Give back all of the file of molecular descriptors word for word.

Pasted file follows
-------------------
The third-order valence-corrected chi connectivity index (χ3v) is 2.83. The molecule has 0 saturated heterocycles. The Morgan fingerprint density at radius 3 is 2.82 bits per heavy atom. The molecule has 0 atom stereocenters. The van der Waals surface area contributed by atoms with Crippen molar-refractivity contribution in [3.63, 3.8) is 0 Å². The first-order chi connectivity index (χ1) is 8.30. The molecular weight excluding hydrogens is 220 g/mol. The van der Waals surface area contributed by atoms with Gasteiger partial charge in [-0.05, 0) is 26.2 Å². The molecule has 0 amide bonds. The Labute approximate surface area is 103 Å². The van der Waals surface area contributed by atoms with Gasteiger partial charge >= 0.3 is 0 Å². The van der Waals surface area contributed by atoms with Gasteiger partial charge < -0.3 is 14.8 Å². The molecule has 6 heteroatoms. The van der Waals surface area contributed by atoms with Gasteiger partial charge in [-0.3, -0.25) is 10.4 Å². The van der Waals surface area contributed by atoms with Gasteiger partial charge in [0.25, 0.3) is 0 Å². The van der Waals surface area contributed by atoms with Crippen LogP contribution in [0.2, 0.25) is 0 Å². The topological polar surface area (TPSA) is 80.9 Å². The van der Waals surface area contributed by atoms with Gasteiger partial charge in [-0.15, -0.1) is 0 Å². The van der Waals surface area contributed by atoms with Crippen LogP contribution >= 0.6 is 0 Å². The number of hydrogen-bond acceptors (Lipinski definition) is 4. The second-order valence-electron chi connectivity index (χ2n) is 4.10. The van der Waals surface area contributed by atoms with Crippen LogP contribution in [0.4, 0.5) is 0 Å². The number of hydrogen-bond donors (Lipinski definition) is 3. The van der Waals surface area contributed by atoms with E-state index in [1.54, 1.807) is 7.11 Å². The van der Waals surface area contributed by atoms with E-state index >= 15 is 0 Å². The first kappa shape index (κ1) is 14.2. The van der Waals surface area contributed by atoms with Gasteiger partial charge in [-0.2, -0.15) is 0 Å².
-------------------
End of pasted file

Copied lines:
The third-order valence-corrected chi connectivity index (χ3v) is 2.83. The molecule has 0 saturated heterocycles. The Morgan fingerprint density at radius 3 is 2.82 bits per heavy atom. The molecule has 0 atom stereocenters. The van der Waals surface area contributed by atoms with Crippen molar-refractivity contribution in [3.63, 3.8) is 0 Å². The first-order chi connectivity index (χ1) is 8.30. The molecular weight excluding hydrogens is 220 g/mol. The van der Waals surface area contributed by atoms with Gasteiger partial charge in [-0.05, 0) is 26.2 Å². The molecule has 0 amide bonds. The Labute approximate surface area is 103 Å². The van der Waals surface area contributed by atoms with Gasteiger partial charge >= 0.3 is 0 Å². The van der Waals surface area contributed by atoms with Gasteiger partial charge < -0.3 is 14.8 Å². The molecule has 6 heteroatoms. The van der Waals surface area contributed by atoms with Gasteiger partial charge in [-0.3, -0.25) is 10.4 Å². The van der Waals surface area contributed by atoms with Gasteiger partial charge in [0.25, 0.3) is 0 Å². The van der Waals surface area contributed by atoms with Crippen LogP contribution in [0.2, 0.25) is 0 Å². The topological polar surface area (TPSA) is 80.9 Å². The van der Waals surface area contributed by atoms with Gasteiger partial charge in [-0.15, -0.1) is 0 Å². The van der Waals surface area contributed by atoms with Crippen LogP contribution >= 0.6 is 0 Å². The number of hydrogen-bond acceptors (Lipinski definition) is 4. The second-order valence-electron chi connectivity index (χ2n) is 4.10. The van der Waals surface area contributed by atoms with Crippen LogP contribution in [0.4, 0.5) is 0 Å². The number of hydrogen-bond donors (Lipinski definition) is 3. The van der Waals surface area contributed by atoms with E-state index in [1.54, 1.807) is 7.11 Å². The van der Waals surface area contributed by atoms with E-state index >= 15 is 0 Å². The first kappa shape index (κ1) is 14.2. The van der Waals surface area contributed by atoms with Gasteiger partial charge in [-0.2, -0.15) is 0 Å².